• whom, he said, was governed by Charles Fox and Fitzpatrick, and ' governed the Prince of Wales, whom they wanted to drive into • Opposition. “ When we hunt together,” said the King, “neither ““ my son nor my brother will speak to me; and lately, when the

chase ended at a little village where there was but a single post66 chaise to be hired, my son and brother got into it, drove to « “ London, and left me to get home in a cart, if I could find one!" • He complained, too, that the Prince, when invited to dine with him, 'came an hour too late, and “ all the servants saw the father waiting «“an hour for the son.”' (Mem. of Fox, vol. i. p. 269.) When Lord North's Government was falling, the Prince of Wales made interest against him, “Thongh,' says Walpole,' he only influenced one * vote, that of Lord Melbourne, then recently made an Irish peer.' (Ibid. p. 286.) The Prince gave his vote in the House of Lords in favour of Fox's India Bill, at the very moment when the King had been canvassing the Peers against it. (Tomline's Life of Pitt, vol. i. pp. 220. 223. 226.) See also the account of Fox's intimate relations with the Prince, in 1785, at the time of the marriage with Mrs. Fitzherbert. (Mem. of' Fox, vol. ii. p. 277.)

* Vol. ii. pp. 106-111.

† Ibid. pp. 45, 46. 57. Lord Grenville, in describing an interview with the King in March, 1783, says that he loaded Fox with every • expression of abhorrence;' and he added, that much as he disliked both Fox and Lord North, it he was to choose he must certainly prefer the latter to the former. (Buckingham Papers, vol. i. pp. 190. 192.) Walpole, indeed, states, that when the Coalition Ministry kissed * hands, the King received Fox graciously, but received Lord North ' with the utmost coldness, and continued to treat him with visible * aversion.' (Mem. of Fox, vol. ii. p. 56.)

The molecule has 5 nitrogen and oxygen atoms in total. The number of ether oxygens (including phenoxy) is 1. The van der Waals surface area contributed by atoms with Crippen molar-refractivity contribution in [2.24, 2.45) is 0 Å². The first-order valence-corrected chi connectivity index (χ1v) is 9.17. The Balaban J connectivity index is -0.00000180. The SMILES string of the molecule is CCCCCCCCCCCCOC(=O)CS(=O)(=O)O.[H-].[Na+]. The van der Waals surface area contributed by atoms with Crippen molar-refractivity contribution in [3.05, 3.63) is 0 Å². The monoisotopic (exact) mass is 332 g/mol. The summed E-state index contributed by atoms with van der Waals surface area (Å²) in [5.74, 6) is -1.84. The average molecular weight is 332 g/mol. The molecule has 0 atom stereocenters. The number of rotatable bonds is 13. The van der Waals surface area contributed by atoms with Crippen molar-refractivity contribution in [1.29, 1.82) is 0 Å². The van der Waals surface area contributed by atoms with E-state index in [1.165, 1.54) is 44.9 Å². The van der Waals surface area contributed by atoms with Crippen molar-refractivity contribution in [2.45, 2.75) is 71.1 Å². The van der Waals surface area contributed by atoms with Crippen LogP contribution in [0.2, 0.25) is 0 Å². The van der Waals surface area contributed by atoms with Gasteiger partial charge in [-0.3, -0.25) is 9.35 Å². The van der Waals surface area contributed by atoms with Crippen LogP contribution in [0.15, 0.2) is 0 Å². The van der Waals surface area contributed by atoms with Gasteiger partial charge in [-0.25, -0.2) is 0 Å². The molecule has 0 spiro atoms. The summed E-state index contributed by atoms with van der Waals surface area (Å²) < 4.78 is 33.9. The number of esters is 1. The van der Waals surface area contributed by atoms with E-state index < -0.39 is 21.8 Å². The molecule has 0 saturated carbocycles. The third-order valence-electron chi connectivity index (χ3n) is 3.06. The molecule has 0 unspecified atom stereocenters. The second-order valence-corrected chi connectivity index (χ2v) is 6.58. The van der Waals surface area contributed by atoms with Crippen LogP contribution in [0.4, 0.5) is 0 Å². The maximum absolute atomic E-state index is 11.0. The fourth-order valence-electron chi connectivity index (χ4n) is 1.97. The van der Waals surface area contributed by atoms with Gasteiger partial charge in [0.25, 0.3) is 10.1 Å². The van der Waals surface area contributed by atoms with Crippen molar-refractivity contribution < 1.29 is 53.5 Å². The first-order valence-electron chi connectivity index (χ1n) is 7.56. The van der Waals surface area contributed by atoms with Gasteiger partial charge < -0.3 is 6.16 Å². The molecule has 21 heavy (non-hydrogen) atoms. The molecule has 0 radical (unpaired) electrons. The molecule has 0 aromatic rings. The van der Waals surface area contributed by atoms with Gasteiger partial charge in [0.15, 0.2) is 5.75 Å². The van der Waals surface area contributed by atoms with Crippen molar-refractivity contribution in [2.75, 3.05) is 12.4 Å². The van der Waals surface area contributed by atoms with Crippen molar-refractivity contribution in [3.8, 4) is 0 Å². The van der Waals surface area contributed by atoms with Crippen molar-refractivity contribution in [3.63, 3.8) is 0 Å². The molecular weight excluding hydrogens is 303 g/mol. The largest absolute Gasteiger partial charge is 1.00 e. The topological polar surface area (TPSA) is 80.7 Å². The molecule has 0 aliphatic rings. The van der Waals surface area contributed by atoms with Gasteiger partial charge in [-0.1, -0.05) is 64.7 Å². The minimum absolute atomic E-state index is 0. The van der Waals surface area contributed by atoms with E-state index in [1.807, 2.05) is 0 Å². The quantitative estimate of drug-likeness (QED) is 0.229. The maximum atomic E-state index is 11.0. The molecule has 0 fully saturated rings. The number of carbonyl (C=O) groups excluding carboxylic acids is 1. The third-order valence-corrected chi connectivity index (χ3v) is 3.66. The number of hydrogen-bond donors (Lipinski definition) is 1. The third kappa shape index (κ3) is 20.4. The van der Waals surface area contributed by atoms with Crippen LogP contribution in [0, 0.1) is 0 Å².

of Lord North on that occasion, the King had said, in the exuberance of his sorrow, that he ever had and ever should, look ‘on Lord North as a friend, as well as a faithful servant.'* It must, therefore, have heen with feelings of poignant disappointment, that he beheld the subject of so much royal favour, and even of royal affection, desert to the enemy, enlist in his service, and by his political influence assist in promoting the defeat and humiliation of his once partial but now deserted master.f If he meditated an escape to Hanover in the preceding year, when Lord North was expelled from office, it was still more natural that he should now again throw out threats of resorting to this extremity; of trying the effects of that royal secession to the Mons Sacer. The iron of the Coalition had indeed entered into his soul, but there was another alternative

* Memorials of Fox, vol. i. p. 289.

Lord Grenville, in the letter already quoted, says, that the King spoke of Lord North in terms of strong resentment and disgust.' (Buckingham Papers, vol. i. p. 191.) Lord Temple mentions the King's language, at a subsequent audience, respecting Pitt and Lord Shelburne, and adds, ' This was naturally attended with strong expressions of resentment and disgust of his Ministers, and of personal abhorrence of Lord North, whom he charged with treachery and ingratitude of the blackest nature. He repeated, that to such a Ministry he never would give his confidence, and that he would

take the first moment for dismissing them.' (Ibid. p. 303.) In a letter to Lord Temple of April 1. 1783, the King speaks of the * uneasiness of his mind at having been thwarted in every attempt to